How China’s luxury brands rode out the storm with digital experiences
As the COVID-19 pandemic sweeps across the world, luxury brands are faced with unprecedented challenges.
From disrupted supply chains to production halts and plunging sales, they can no longer rest in the comfort of what used to be a niche, profitable market – few people tend to buy luxury goods in a crisis, it seems.
But these brands have proven time and again that they are capable of reinvention under pressure, and can even come out the other side stronger. With China showing clear signs of recovery, we can look to how certain luxury brands in the market turned to innovative digital strategies to help them ride out the storm.
# 1 | Interactive WeChat pop-ups
Lockdown measures had forced brands to turn towards e-commerce platforms – especially WeChat – to drive sales.
Louis Vuitton and Prada have omnichannel platforms that incentivize customers and make it easy for sales associates to communicate with them, giving customers the same, personalized in-store experience. According to Prada, this had a bigger commercial impact than WeChat ads.
Louis Vuitton took it a step further by having its first show ‘re-see’, where Chinese celebrities such as Liu Haoran and Dilireba share their show experience and personal favorites with customers, and these products proceeded to become bestsellers.
Exclusivity and prestige are what keeps customers coming for luxury items, and Louis Vuitton did so by sliding in teasers of their upcoming products into re-see sessions, further driving sales.
Finally, getting customer information (such as WeChat accounts and phone numbers) allowed the brand to be in touch with customers.
# 2 | Ride the Shoppertainment wave
British luxury brand Burberry took full advantage of the shoppertainment movement when customers couldn’t make it into physical stores.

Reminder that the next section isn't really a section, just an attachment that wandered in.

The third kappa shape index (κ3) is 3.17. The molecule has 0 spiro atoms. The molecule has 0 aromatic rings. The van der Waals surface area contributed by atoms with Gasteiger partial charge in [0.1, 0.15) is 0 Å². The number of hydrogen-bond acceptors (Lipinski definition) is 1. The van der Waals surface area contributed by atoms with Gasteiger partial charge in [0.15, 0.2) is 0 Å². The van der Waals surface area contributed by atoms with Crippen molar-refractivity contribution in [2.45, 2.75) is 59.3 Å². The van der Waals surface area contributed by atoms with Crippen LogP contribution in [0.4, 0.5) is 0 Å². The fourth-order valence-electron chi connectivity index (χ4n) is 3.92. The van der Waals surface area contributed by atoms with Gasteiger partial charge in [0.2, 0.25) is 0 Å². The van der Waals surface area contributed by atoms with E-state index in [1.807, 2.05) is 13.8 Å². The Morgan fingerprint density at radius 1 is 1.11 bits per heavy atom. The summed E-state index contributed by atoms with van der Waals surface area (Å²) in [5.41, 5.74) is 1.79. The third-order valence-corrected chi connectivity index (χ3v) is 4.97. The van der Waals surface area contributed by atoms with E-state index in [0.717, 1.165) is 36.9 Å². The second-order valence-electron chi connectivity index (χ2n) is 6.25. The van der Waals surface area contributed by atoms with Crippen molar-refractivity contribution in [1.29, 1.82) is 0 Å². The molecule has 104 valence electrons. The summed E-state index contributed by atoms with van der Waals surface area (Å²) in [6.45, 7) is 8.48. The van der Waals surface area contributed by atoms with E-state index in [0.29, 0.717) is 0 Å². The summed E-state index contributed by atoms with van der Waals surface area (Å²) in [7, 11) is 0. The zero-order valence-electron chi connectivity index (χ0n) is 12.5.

Live-streaming brought in the cash – the brand recently had influencer Yvonne Ching live-stream her Burberry experience on Tmall, which garnered over 1.4 million views, and most of the featured products were sold out.
Shanghai-based homegrown brand Icicle also relied heavily on live streaming, but did it across various platforms, including TikTok, with each session raking in an average of US $71,000.
# 3 | Boundary-pushing VR and AR
2020 is the year of VR/AR, and brands are utilizing it to deliver a fully-immersive experiences to customers.
Parisian fashion house Lanvin partnered up with Chinese video platforms Douyin, Yizhibo, iQiyi, and luxury e-commerce platform Secoo to broadcast it’s Paris fashion show, where the audience gets to have a front-row view with VR.
Fashion bloggers were invited to live-stream behind the scenes action, garnering the hashtag #lavin over 5 million views.
Riding on this success, the brand went ahead and built a VR flagship where customers could shop virtually by connecting with local sales associates via WeChat.
Burberry too has been having its hand at AR, and had already ran a few VR campaigns pre-pandemic.
Not too long ago it collaborated with Google to launch an AR shopping tool where, through their smartphones, customers can see products at scale in their respective environments.
The virus might seem like a retail apocalypse, but underneath the gloom and doom, it has actually been a catalyst for brands to refine online and omnichannel strategies.
Luxury consumers are accustomed to high standards of service in stores, so emphasis was placed on using digital to create personalized experiences of equal quality.
- A year of high-severity attacks and groundbreaking cybersecurity strategies in 2023
- How default probability analytics can make a difference
- SMIC defying US sanctions with 5nm innovation and Huawei alliance
- Nvidia’s CEO, Jensen Huang: AI will take over coding, making learning optional
- Chinese cloud companies in pricing war as Alibaba slashes prices